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Kim's Empowerment Fallacy

The Huffington Post logo The Huffington Post 21/03/2016 Mari Lyles
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The Daily Beast recently published Amy Zimmerman's article, "Kim Kardashian, Ayesha Curry, and the Toxic Madonna-Whore Complex," which made a valid point regarding women's ownership of their own bodies and society's insistence on categorizing women into certain niches - good girl vs. slut/whore. However, the article missed the more salient point of self-awareness. (Mind you, I'm writing this as a Life and Relationship Coach, taught to dig underneath the glossy patina of pronouncements and perceptions and question the "Why?" and the "What?" and the "How?" of any action veering from society's decaying definition of "the norm," which realistically changes faster than a nanosecond. And while "the norm" is changing exponentially, at some juncture, there exists a point where questioning the reasons for certain actions, instead of packing them all under the banner of "women's rights" is worthwhile.
Kim's claim to fame came as Tonto to Paris Hilton's Lone Ranger, and notched up via a notorious sex tape, which at the time simply heightened her image as fame-whore, golddigger and slutsky. Taking a page out of Angelina Jolie's make-over textbook, Kim embraced her tape, traded in on her attractiveness and launched an empire. You can't hate. Really ingenious, tactical move financially, but how much of a toll emotionally?
Zimmerman defends Kardashian's right to publish as many naked selfies as she chooses by quoting Kim: "I am empowered by feeling comfortable in my skin. I am empowered by showing the world my flaws and not being afraid of what anyone is going to say about me." Hmmmm? Nah. If that were true, I'd buy into and even applaud her statement, but how many meltdowns has Kim Kardashian had when someone criticized her choices? The very fact that she felt it necessary to take on criticizers, 19 year old Chloe Moretz and Bette Midler, to be exact, spoke more about her motives... the "Why's" ... than her actual statement. She could have simply laughed it off and said, "Ladies, I love you too." Or better yet, said nothing. People who are empowered and secure in their decisions generally dismiss others' criticisms as totally irrelevant, as one dismisses a fly on the wall. What I say and do is all about me; what you think is all about you. Empowered people treat criticism nonchalantly, casually; they feel above it all. If my time is spent going after that fly with a vengeance bordering on all-out warfare, when I bring an Uzi to a fly fight, then that fly has gotten under my skin, and I'm not immune to its unnerving - hence, I'm not really that empowered.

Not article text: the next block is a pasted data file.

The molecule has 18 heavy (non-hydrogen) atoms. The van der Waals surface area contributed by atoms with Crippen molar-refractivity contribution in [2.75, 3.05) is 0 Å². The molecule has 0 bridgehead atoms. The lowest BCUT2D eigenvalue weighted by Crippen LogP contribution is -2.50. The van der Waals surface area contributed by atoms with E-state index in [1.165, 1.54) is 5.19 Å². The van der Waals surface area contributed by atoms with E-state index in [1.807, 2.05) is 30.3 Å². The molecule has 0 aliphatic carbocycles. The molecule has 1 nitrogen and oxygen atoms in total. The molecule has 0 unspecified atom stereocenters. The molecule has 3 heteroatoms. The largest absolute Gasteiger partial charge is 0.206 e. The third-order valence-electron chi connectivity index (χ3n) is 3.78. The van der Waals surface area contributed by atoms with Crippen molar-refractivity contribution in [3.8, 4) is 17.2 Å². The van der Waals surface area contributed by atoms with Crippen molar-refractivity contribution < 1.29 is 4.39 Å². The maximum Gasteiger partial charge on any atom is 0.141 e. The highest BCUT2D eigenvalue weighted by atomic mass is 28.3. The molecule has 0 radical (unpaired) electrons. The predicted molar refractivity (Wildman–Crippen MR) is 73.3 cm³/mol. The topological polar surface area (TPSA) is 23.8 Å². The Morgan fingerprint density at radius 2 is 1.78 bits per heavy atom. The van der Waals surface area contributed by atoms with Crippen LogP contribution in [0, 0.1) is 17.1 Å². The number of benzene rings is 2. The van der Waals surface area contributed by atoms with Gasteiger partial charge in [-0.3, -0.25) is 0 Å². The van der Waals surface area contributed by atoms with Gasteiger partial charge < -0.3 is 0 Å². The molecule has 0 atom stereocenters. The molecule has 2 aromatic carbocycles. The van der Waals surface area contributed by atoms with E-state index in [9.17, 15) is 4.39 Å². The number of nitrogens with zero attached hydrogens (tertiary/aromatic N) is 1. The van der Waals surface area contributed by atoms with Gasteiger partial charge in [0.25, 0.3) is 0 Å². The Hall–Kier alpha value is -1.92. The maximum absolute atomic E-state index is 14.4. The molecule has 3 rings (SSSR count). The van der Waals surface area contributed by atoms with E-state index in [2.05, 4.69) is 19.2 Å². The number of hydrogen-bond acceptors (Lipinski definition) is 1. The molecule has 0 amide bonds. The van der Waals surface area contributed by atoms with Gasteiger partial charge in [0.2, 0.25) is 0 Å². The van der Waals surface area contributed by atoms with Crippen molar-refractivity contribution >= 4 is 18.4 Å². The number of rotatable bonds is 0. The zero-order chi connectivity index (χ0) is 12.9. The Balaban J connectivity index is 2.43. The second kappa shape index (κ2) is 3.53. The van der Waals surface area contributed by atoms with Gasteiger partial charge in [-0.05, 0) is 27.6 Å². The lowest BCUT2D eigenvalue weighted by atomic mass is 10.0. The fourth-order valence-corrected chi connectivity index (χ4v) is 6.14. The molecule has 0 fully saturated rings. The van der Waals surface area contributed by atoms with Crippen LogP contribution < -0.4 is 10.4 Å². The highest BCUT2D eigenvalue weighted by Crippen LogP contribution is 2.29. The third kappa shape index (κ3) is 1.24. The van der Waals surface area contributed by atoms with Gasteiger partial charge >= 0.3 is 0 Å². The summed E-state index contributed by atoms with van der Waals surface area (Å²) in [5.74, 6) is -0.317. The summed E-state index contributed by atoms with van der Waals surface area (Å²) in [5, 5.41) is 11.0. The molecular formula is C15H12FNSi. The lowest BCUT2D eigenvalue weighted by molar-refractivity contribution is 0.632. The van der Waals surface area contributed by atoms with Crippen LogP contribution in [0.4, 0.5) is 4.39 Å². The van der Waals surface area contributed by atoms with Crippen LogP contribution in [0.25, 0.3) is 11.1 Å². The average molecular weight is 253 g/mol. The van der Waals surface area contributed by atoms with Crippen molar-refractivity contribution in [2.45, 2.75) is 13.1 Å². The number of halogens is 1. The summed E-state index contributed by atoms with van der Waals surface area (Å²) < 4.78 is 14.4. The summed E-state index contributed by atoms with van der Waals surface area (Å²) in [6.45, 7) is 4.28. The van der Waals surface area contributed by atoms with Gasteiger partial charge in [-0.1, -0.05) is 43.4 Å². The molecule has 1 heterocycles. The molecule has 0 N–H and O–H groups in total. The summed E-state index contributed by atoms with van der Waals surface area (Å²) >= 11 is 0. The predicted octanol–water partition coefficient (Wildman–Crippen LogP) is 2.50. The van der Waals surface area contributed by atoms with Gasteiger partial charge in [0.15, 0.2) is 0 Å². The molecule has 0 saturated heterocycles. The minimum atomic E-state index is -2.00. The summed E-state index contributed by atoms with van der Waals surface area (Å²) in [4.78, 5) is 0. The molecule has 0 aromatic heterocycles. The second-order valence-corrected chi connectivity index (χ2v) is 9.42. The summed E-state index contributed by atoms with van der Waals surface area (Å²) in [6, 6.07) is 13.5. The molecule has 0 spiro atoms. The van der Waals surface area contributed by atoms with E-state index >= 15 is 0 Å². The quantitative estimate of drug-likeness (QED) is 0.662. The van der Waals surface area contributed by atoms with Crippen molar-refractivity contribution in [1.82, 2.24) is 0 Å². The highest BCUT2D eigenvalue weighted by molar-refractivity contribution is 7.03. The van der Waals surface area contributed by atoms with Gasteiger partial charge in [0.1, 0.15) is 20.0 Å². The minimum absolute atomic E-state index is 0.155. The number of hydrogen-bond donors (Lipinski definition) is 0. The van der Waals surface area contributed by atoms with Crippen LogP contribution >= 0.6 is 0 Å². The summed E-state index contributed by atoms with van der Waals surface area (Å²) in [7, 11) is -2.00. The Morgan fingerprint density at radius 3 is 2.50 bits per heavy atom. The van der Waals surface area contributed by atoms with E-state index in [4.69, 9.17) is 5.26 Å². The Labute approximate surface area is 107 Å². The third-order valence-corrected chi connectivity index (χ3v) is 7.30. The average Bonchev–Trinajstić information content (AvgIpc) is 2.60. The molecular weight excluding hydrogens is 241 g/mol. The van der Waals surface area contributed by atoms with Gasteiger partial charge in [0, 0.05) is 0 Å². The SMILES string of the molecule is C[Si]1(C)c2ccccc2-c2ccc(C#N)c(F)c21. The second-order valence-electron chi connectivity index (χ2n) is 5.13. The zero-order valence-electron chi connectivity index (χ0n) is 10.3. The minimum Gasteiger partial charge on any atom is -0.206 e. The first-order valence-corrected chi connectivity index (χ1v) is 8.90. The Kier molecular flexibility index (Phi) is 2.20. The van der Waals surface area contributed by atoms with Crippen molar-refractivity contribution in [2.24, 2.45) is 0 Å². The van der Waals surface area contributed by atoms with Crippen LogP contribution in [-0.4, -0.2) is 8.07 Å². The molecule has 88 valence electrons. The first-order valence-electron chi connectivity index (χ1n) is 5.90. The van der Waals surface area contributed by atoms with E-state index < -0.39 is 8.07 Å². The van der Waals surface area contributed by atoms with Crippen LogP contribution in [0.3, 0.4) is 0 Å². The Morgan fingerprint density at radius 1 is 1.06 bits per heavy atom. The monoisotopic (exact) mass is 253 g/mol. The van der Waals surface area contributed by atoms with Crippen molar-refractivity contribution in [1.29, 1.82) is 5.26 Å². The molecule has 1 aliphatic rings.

Empowerment is a self-confidence that rests in my ability to set my own boundaries and act as I choose on my own terms, regardless of others' opinions. In spite of other's opinions. Real empowerment ignores outside opinions no matter how demeaning because they are not definitive of who I believe myself to be. Again, what you think is all about you. Empowerment also isn't swayed by society's dictums, wooing, judgments or decisions on looks, styles, etc. i.e., I don't need to have a butt, lip, or boob enhancement because certain segments of society think it looks sexy. I'm still sexy if my boobs or ass are pancake flat. I'm sexy whether you see me as sexy and I'm still a bad-ass regardless of your opinion. And I don't need a man to validate my sexiness. If I say I'm sexy, then dammit, I'm sexy. As long as that's how I see myself, then that's the end game. Deal with it. Now, that's empowered thinking.
And what exactly are Kim's "why's?" I have several theories, but they're mine, just as Kim's freedom is hers to do with as she chooses. She doesn't answer to us, nor should she. But my "why's" don't buy into for a second Kim's empowerment rationale, because again, after all What I Think Is All About Me.
Does that mean Kim is wrong to flaunt her bodacious tata's while Ayesha Curry is correct in playing the modest wife and mother? No. Kim and Ayesha are doing them, adding to their twitter followers while sucking in money like a vacuum and probably enjoying whatever fame brings them. Neither woman is obligated to be a role model to anyone other than their very own children, unless they so chose. And, Kim deserves, as do we all, all the happiness and success she is able to obtain in a life-time. But if there is that desire, as Kim states, to use the platform she was given to "encourage the same empowerment for girls and woman all over the world," then let it be genuine empowerment that frees and liberates women and allows them to create their own sense of self without the pressure of retaliation after public censorship.

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